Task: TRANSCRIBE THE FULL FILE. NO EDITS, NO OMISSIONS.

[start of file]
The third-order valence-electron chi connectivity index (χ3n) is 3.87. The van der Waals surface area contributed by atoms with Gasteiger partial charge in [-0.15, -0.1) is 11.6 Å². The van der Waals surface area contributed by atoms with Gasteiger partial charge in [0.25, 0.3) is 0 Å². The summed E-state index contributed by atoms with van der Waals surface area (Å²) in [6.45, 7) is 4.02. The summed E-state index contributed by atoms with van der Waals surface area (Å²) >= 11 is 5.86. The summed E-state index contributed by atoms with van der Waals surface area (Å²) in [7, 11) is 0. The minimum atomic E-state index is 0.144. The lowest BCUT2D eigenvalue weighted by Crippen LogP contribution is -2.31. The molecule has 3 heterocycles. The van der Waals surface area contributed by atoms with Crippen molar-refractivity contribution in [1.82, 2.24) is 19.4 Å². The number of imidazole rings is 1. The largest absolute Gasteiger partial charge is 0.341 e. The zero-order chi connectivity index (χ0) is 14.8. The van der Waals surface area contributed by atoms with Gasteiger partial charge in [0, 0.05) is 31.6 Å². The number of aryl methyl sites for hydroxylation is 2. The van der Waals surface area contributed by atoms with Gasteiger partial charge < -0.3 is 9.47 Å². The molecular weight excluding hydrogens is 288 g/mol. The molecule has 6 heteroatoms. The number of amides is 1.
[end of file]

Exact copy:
The third-order valence-electron chi connectivity index (χ3n) is 3.87. The van der Waals surface area contributed by atoms with Gasteiger partial charge in [-0.15, -0.1) is 11.6 Å². The van der Waals surface area contributed by atoms with Gasteiger partial charge in [0.25, 0.3) is 0 Å². The summed E-state index contributed by atoms with van der Waals surface area (Å²) in [6.45, 7) is 4.02. The summed E-state index contributed by atoms with van der Waals surface area (Å²) >= 11 is 5.86. The summed E-state index contributed by atoms with van der Waals surface area (Å²) in [7, 11) is 0. The minimum atomic E-state index is 0.144. The lowest BCUT2D eigenvalue weighted by Crippen LogP contribution is -2.31. The molecule has 3 heterocycles. The van der Waals surface area contributed by atoms with Crippen molar-refractivity contribution in [1.82, 2.24) is 19.4 Å². The number of imidazole rings is 1. The largest absolute Gasteiger partial charge is 0.341 e. The zero-order chi connectivity index (χ0) is 14.8. The van der Waals surface area contributed by atoms with Gasteiger partial charge in [0, 0.05) is 31.6 Å². The number of aryl methyl sites for hydroxylation is 2. The van der Waals surface area contributed by atoms with Gasteiger partial charge < -0.3 is 9.47 Å². The molecular weight excluding hydrogens is 288 g/mol. The molecule has 6 heteroatoms. The number of amides is 1.